I prefer to put multiple lines (up to 3, or more?) of 1 subtitle screen into 1 label. Then I would add some switch button in menu at the beginning of label track to switch between 2 options: 1 line (multiple subtitle lines separated with some separator character like “|”) and more lines (if subtitle screen contains 3 lines, then 3 lines in a label, too) of text in a label. One line using separator is good but multiple lines could be better.

There is something wrong with Fonts in Label Track. They are probably built-in and do not fully support Central European characters. If there were operating system fonts (Windows XP) used, there would not be the problem. I do not know how it works, whether I am right. Possible bug.

Then I would add:
Edit > Move Cursor > To Next Label (S) - this should find forward from actual cursor (time) position the nearest label start time and put there cursor vertical line (like clicking with the left mouse button under the lable sets new Selection Start Time according to a place of clicking).
Edit > Move Cursor > To Previous Label (A) - backward to the nearest lable start time
Transport > Append Record/Stop (D) - single key to start and to stop recording, too (like Space bar Play/Stop). This could be alternative to Append Record (Shift+R). Right after Stopping of recording one Label there could also be some option (probably on/off button in menu at the beginning of the audio track) for automatic shift (jump) of the cursor (Selection Start) to (under) next Label, so user needs for the whole process only this one key if he does not make any mistakes.

A recorded voice audio track can be played together with the movie or Auto Duck effect can be used and then it can be mixed with original sound audio track.

Vice versa, writing of SUBTITLES according to movie audio, translating movie, song, adding comments… for all this is Label track already good enough, not only audio track Descriptor and Karaoke.

So like I wrote above, SUBTITLES to VOICE and VOICE to SUBTITLES, Audacity could be with some effort a simple and complete SUBTITLER, too. Then I have had some ideas about video player window or Text-to-Speech (TTS) support to let a computer to speak (read subtitles) and record it. Later I could think of it and maybe come with more details, too if there was any interest.

Thanks for reading and replying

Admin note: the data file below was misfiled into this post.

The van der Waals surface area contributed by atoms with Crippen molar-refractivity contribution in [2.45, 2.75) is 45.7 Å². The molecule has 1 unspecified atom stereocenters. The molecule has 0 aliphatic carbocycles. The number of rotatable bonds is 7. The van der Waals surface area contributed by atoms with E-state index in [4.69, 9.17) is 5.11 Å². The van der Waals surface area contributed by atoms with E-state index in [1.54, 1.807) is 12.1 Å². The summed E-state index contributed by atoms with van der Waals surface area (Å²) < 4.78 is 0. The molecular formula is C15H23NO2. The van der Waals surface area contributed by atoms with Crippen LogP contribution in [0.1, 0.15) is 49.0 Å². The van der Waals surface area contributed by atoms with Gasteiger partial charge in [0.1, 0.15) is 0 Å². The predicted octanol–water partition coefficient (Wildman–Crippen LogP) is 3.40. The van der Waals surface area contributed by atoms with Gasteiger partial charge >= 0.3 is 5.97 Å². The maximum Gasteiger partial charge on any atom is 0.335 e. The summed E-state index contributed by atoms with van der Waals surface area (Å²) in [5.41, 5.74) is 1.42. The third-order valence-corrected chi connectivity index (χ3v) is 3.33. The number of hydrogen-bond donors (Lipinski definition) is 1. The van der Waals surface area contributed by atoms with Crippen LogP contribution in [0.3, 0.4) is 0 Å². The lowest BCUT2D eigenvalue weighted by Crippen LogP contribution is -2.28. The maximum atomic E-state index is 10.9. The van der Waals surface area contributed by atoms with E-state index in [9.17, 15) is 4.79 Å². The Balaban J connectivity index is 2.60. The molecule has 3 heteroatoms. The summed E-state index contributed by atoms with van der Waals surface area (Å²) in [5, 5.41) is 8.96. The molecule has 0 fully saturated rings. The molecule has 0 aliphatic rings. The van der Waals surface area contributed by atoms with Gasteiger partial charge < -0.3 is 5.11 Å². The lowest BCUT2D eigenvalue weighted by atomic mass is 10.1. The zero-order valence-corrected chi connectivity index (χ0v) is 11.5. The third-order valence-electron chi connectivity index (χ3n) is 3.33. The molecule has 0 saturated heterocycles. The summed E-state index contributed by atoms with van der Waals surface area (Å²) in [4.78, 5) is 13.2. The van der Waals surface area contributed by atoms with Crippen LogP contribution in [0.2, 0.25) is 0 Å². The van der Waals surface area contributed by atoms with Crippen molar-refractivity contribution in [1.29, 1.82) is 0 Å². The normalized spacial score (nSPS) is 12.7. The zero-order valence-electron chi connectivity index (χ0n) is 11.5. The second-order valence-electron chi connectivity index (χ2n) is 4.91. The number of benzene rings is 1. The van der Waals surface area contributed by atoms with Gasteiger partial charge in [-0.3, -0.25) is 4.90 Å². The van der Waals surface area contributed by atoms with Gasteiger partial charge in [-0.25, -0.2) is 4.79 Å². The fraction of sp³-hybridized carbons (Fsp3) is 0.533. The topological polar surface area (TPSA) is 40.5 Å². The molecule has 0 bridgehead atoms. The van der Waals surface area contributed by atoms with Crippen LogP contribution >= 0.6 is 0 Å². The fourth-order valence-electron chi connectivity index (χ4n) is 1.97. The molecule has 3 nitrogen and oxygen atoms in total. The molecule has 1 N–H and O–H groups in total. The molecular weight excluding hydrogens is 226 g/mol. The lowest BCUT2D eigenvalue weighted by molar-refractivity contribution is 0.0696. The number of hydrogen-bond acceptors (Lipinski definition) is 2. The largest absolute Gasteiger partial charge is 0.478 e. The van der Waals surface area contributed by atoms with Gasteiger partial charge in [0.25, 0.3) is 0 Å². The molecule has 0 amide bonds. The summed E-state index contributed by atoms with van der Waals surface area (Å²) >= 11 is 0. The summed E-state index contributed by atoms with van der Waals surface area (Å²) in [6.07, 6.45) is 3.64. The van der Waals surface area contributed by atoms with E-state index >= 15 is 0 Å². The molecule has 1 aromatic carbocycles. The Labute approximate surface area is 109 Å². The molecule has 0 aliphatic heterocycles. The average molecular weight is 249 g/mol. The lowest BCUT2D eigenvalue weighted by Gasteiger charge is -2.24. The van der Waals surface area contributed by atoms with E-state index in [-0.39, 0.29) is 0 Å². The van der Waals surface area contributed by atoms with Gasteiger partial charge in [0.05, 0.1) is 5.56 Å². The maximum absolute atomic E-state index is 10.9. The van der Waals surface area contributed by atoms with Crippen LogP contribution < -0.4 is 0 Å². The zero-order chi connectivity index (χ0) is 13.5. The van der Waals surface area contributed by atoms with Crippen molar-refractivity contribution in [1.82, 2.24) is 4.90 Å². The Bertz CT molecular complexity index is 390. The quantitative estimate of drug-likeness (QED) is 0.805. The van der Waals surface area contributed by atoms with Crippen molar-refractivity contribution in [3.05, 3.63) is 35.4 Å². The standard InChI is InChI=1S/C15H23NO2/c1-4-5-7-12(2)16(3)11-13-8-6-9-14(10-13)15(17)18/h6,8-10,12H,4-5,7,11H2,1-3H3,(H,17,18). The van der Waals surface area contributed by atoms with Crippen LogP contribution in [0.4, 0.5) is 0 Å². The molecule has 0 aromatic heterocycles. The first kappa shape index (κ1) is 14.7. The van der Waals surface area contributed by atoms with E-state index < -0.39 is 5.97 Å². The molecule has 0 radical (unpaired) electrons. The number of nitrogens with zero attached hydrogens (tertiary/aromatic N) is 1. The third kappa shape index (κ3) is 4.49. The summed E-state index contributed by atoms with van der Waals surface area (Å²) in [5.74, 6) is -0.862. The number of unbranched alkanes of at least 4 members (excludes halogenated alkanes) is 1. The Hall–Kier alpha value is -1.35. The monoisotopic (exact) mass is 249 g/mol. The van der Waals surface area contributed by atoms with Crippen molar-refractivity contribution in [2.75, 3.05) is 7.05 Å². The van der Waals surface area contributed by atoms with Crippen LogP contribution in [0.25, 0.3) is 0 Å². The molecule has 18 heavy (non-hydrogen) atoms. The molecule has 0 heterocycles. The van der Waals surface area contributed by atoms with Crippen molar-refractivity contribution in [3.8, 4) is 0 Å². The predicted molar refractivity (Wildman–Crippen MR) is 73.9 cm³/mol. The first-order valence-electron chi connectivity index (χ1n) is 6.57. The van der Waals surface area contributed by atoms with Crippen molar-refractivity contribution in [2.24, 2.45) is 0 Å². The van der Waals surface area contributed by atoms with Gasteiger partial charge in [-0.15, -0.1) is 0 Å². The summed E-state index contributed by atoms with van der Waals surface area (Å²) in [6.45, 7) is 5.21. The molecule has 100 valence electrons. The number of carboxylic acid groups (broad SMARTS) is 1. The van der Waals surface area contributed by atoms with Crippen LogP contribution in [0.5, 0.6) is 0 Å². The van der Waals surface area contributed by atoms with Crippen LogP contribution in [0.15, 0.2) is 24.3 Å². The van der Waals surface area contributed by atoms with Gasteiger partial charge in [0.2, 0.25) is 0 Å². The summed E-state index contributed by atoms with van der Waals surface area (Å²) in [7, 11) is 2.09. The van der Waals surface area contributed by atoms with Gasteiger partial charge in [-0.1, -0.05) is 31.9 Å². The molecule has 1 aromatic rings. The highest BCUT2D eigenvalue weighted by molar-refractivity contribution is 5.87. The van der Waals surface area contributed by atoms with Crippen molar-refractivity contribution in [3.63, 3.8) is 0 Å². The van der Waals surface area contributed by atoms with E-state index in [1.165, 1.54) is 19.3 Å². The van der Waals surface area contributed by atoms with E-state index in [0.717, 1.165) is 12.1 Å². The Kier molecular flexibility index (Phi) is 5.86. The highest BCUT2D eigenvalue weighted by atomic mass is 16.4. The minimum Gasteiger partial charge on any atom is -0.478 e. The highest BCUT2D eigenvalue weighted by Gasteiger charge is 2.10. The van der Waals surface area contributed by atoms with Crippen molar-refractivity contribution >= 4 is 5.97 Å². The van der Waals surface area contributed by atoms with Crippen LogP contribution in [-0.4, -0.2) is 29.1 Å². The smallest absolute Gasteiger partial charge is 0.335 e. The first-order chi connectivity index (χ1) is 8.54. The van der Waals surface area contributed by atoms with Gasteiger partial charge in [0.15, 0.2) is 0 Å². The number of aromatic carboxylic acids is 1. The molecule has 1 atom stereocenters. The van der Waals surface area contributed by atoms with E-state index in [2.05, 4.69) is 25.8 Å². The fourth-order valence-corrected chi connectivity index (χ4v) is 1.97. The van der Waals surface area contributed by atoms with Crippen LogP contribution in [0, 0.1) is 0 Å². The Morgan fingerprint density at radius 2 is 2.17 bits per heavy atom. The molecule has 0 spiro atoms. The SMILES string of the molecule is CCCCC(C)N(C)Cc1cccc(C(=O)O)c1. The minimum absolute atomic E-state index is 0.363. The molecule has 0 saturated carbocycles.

According to SRT File Extension - Open .SRT File (Video/Movie Subtitle File), srt files are pretty similar structurally to Audacity text files so it should not be that difficult to convert them.

You sent that entire list (Levels 1 - 4) to our feedback address which is fine, but as you also started a Forum discussion here, anything in the points you raise which can’t be (easily) done in Audacity will be automatically added as a Feature Request. That only means that the votes for the ideas will be counted, not that they will necessarily be implemented.

Your “cannot add a little “v” sign on some consonant letters: l, s, t, r, z, n” is the only point that looks as if it could be called a “bug”. However you’ll need to provide full steps to reproduce what the problem is, including what language Windows XP is installed in and exactly how you are entering the keyboard input for š and other accented characters into the labels.

I would suggest you first of all try the 1.3.13 alpha development build. 1.3.13 has Improved key/character event handling for Unicode entry on Windows and fixes some problems that prevented certain characters (decimal values 300 to 400) from being typed into label tracks.

Audacity (Unicode) stores Unicode characters as UTF-8.

Microsoft Wordpad and Notepad don’t support UTF-8 properly so if you type accented (or any Unicode) characters in an Audacity label, export the label file and look at it in those applications, those non-Latin characters will display incorrectly like the above. Those characters will only display correctly in a text editor that supports UTF-8 like Notepad++.